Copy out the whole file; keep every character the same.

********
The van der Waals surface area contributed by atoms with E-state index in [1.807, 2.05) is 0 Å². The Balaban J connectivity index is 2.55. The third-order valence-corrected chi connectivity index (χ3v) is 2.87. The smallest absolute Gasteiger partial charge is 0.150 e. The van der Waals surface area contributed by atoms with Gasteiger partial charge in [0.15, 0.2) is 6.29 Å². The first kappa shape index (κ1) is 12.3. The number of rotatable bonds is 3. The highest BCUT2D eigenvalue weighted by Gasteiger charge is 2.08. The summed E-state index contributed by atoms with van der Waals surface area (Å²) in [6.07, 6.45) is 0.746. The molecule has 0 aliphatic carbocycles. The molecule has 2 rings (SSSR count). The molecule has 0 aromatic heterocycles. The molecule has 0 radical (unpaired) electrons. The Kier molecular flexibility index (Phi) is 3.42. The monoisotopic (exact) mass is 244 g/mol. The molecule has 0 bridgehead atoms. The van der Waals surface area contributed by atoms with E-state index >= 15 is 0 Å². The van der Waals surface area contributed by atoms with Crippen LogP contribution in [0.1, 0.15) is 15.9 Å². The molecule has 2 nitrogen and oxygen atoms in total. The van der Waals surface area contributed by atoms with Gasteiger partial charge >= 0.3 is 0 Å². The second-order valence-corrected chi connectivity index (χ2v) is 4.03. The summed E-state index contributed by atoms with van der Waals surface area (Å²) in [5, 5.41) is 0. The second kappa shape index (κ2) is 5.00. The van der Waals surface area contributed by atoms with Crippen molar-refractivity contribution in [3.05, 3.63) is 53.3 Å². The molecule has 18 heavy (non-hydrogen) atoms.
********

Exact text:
The van der Waals surface area contributed by atoms with E-state index in [1.807, 2.05) is 0 Å². The Balaban J connectivity index is 2.55. The third-order valence-corrected chi connectivity index (χ3v) is 2.87. The smallest absolute Gasteiger partial charge is 0.150 e. The van der Waals surface area contributed by atoms with Gasteiger partial charge in [0.15, 0.2) is 6.29 Å². The first kappa shape index (κ1) is 12.3. The number of rotatable bonds is 3. The highest BCUT2D eigenvalue weighted by Gasteiger charge is 2.08. The summed E-state index contributed by atoms with van der Waals surface area (Å²) in [6.07, 6.45) is 0.746. The molecule has 0 aliphatic carbocycles. The molecule has 2 rings (SSSR count). The molecule has 0 aromatic heterocycles. The molecule has 0 radical (unpaired) electrons. The Kier molecular flexibility index (Phi) is 3.42. The monoisotopic (exact) mass is 244 g/mol. The molecule has 0 bridgehead atoms. The van der Waals surface area contributed by atoms with E-state index >= 15 is 0 Å². The van der Waals surface area contributed by atoms with Crippen LogP contribution in [0.1, 0.15) is 15.9 Å². The molecule has 2 nitrogen and oxygen atoms in total. The van der Waals surface area contributed by atoms with Gasteiger partial charge >= 0.3 is 0 Å². The second-order valence-corrected chi connectivity index (χ2v) is 4.03. The summed E-state index contributed by atoms with van der Waals surface area (Å²) in [5, 5.41) is 0. The second kappa shape index (κ2) is 5.00. The van der Waals surface area contributed by atoms with Crippen molar-refractivity contribution in [3.05, 3.63) is 53.3 Å². The molecule has 18 heavy (non-hydrogen) atoms.